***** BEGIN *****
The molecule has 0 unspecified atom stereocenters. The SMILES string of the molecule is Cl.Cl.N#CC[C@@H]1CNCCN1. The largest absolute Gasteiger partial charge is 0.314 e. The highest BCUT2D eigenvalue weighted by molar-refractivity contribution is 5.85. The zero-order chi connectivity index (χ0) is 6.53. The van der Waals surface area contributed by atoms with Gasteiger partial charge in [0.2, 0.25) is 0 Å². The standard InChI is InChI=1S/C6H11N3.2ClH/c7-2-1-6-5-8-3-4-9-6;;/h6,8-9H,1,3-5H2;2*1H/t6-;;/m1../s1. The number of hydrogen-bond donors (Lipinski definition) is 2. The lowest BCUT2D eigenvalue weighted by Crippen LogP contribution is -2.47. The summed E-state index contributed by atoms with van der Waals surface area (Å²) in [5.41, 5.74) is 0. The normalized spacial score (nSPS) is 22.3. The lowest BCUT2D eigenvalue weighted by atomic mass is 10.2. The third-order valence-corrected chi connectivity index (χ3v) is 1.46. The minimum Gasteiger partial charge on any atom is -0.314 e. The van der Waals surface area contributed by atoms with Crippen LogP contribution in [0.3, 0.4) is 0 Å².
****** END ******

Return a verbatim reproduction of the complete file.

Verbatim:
The molecule has 0 unspecified atom stereocenters. The SMILES string of the molecule is Cl.Cl.N#CC[C@@H]1CNCCN1. The largest absolute Gasteiger partial charge is 0.314 e. The highest BCUT2D eigenvalue weighted by molar-refractivity contribution is 5.85. The zero-order chi connectivity index (χ0) is 6.53. The van der Waals surface area contributed by atoms with Gasteiger partial charge in [0.2, 0.25) is 0 Å². The standard InChI is InChI=1S/C6H11N3.2ClH/c7-2-1-6-5-8-3-4-9-6;;/h6,8-9H,1,3-5H2;2*1H/t6-;;/m1../s1. The number of hydrogen-bond donors (Lipinski definition) is 2. The lowest BCUT2D eigenvalue weighted by Crippen LogP contribution is -2.47. The summed E-state index contributed by atoms with van der Waals surface area (Å²) in [5.41, 5.74) is 0. The normalized spacial score (nSPS) is 22.3. The lowest BCUT2D eigenvalue weighted by atomic mass is 10.2. The third-order valence-corrected chi connectivity index (χ3v) is 1.46. The minimum Gasteiger partial charge on any atom is -0.314 e. The van der Waals surface area contributed by atoms with Crippen LogP contribution in [0.3, 0.4) is 0 Å².